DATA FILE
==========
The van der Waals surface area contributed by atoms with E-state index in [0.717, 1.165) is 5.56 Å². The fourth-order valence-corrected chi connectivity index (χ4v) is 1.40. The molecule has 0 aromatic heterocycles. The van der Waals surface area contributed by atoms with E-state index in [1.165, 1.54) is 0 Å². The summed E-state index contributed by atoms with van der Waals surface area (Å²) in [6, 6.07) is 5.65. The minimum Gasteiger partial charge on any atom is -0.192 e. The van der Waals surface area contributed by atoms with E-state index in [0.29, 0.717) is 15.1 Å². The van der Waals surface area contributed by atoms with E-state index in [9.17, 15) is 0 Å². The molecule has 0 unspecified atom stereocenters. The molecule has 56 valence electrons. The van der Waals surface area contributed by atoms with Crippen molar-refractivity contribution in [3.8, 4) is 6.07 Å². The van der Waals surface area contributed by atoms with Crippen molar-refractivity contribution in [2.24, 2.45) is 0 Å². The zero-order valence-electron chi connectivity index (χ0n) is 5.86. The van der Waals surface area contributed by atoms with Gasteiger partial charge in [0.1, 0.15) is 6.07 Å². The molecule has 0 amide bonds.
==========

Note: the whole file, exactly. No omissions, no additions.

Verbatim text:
The van der Waals surface area contributed by atoms with E-state index in [0.717, 1.165) is 5.56 Å². The fourth-order valence-corrected chi connectivity index (χ4v) is 1.40. The molecule has 0 aromatic heterocycles. The van der Waals surface area contributed by atoms with E-state index in [1.165, 1.54) is 0 Å². The summed E-state index contributed by atoms with van der Waals surface area (Å²) in [6, 6.07) is 5.65. The minimum Gasteiger partial charge on any atom is -0.192 e. The van der Waals surface area contributed by atoms with E-state index in [0.29, 0.717) is 15.1 Å². The van der Waals surface area contributed by atoms with E-state index in [9.17, 15) is 0 Å². The molecule has 0 unspecified atom stereocenters. The molecule has 56 valence electrons. The van der Waals surface area contributed by atoms with Crippen molar-refractivity contribution in [3.8, 4) is 6.07 Å². The van der Waals surface area contributed by atoms with Crippen molar-refractivity contribution in [2.24, 2.45) is 0 Å². The zero-order valence-electron chi connectivity index (χ0n) is 5.86. The van der Waals surface area contributed by atoms with Gasteiger partial charge in [0.1, 0.15) is 6.07 Å². The molecule has 0 amide bonds.